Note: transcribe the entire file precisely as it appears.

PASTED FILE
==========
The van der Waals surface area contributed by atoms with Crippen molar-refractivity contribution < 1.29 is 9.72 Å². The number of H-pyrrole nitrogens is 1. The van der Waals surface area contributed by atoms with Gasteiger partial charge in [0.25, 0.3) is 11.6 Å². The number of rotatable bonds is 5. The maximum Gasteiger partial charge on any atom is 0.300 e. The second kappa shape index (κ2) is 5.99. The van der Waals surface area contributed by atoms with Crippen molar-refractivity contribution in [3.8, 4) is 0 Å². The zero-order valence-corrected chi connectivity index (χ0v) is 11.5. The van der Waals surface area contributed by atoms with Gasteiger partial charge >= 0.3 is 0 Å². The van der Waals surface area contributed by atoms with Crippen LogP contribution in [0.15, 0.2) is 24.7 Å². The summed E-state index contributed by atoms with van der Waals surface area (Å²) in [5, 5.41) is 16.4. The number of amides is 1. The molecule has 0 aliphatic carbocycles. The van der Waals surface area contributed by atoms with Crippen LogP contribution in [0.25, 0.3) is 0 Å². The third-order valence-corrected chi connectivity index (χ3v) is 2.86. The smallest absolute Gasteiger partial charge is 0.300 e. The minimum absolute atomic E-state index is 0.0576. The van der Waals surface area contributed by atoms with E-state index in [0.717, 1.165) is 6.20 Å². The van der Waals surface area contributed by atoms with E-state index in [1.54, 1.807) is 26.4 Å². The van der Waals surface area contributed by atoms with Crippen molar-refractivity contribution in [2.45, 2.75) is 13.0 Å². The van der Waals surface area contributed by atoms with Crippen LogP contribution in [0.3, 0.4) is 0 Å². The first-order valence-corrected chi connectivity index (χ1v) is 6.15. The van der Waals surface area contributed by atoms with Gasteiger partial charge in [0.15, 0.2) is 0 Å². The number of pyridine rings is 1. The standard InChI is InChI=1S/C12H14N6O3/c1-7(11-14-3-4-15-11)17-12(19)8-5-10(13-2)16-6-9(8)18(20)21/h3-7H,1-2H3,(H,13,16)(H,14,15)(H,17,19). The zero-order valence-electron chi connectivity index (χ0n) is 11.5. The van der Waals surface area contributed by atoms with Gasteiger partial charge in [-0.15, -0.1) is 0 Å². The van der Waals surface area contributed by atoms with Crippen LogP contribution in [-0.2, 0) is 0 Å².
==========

The van der Waals surface area contributed by atoms with Crippen molar-refractivity contribution < 1.29 is 9.72 Å². The number of H-pyrrole nitrogens is 1. The van der Waals surface area contributed by atoms with Gasteiger partial charge in [0.25, 0.3) is 11.6 Å². The number of rotatable bonds is 5. The maximum Gasteiger partial charge on any atom is 0.300 e. The second kappa shape index (κ2) is 5.99. The van der Waals surface area contributed by atoms with Crippen molar-refractivity contribution in [3.8, 4) is 0 Å². The zero-order valence-corrected chi connectivity index (χ0v) is 11.5. The van der Waals surface area contributed by atoms with Gasteiger partial charge >= 0.3 is 0 Å². The van der Waals surface area contributed by atoms with Crippen LogP contribution in [0.15, 0.2) is 24.7 Å². The summed E-state index contributed by atoms with van der Waals surface area (Å²) in [5, 5.41) is 16.4. The number of amides is 1. The molecule has 0 aliphatic carbocycles. The van der Waals surface area contributed by atoms with Crippen LogP contribution in [0.25, 0.3) is 0 Å². The third-order valence-corrected chi connectivity index (χ3v) is 2.86. The smallest absolute Gasteiger partial charge is 0.300 e. The minimum absolute atomic E-state index is 0.0576. The van der Waals surface area contributed by atoms with E-state index in [0.717, 1.165) is 6.20 Å². The van der Waals surface area contributed by atoms with E-state index in [1.54, 1.807) is 26.4 Å². The van der Waals surface area contributed by atoms with Crippen molar-refractivity contribution in [2.45, 2.75) is 13.0 Å². The van der Waals surface area contributed by atoms with Crippen LogP contribution in [0.3, 0.4) is 0 Å². The first-order valence-corrected chi connectivity index (χ1v) is 6.15. The van der Waals surface area contributed by atoms with Gasteiger partial charge in [0.15, 0.2) is 0 Å². The number of pyridine rings is 1. The standard InChI is InChI=1S/C12H14N6O3/c1-7(11-14-3-4-15-11)17-12(19)8-5-10(13-2)16-6-9(8)18(20)21/h3-7H,1-2H3,(H,13,16)(H,14,15)(H,17,19). The zero-order valence-electron chi connectivity index (χ0n) is 11.5. The van der Waals surface area contributed by atoms with Gasteiger partial charge in [-0.15, -0.1) is 0 Å². The van der Waals surface area contributed by atoms with Crippen LogP contribution in [-0.2, 0) is 0 Å².